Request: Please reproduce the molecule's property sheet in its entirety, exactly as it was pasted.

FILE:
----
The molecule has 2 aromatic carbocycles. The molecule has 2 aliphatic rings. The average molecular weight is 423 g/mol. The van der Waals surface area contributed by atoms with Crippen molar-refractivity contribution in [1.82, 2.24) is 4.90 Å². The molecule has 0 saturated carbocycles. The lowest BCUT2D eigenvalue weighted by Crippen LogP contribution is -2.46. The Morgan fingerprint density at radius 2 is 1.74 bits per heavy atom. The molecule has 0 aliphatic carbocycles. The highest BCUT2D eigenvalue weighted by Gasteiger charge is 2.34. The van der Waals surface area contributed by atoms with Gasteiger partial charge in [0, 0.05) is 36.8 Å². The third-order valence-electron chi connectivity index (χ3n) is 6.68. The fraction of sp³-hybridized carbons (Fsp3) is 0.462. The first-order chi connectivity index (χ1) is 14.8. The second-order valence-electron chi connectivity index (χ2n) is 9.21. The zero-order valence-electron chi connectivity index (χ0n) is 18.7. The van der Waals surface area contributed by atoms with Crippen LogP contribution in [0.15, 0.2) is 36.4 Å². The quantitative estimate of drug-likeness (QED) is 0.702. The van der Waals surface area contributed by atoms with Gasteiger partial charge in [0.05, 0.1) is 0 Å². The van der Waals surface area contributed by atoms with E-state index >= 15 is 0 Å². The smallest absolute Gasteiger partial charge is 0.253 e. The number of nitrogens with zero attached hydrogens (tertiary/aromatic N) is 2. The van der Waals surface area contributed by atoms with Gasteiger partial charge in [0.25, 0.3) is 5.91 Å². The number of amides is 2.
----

The molecule has 2 aromatic carbocycles. The molecule has 2 aliphatic rings. The average molecular weight is 423 g/mol. The van der Waals surface area contributed by atoms with Crippen molar-refractivity contribution in [1.82, 2.24) is 4.90 Å². The molecule has 0 saturated carbocycles. The lowest BCUT2D eigenvalue weighted by Crippen LogP contribution is -2.46. The Morgan fingerprint density at radius 2 is 1.74 bits per heavy atom. The molecule has 0 aliphatic carbocycles. The highest BCUT2D eigenvalue weighted by Gasteiger charge is 2.34. The van der Waals surface area contributed by atoms with Gasteiger partial charge in [0, 0.05) is 36.8 Å². The third-order valence-electron chi connectivity index (χ3n) is 6.68. The fraction of sp³-hybridized carbons (Fsp3) is 0.462. The first-order chi connectivity index (χ1) is 14.8. The second-order valence-electron chi connectivity index (χ2n) is 9.21. The zero-order valence-electron chi connectivity index (χ0n) is 18.7. The van der Waals surface area contributed by atoms with Crippen LogP contribution in [0.15, 0.2) is 36.4 Å². The quantitative estimate of drug-likeness (QED) is 0.702. The van der Waals surface area contributed by atoms with Gasteiger partial charge in [0.05, 0.1) is 0 Å². The van der Waals surface area contributed by atoms with E-state index >= 15 is 0 Å². The smallest absolute Gasteiger partial charge is 0.253 e. The number of nitrogens with zero attached hydrogens (tertiary/aromatic N) is 2. The van der Waals surface area contributed by atoms with Gasteiger partial charge in [0.25, 0.3) is 5.91 Å². The number of amides is 2.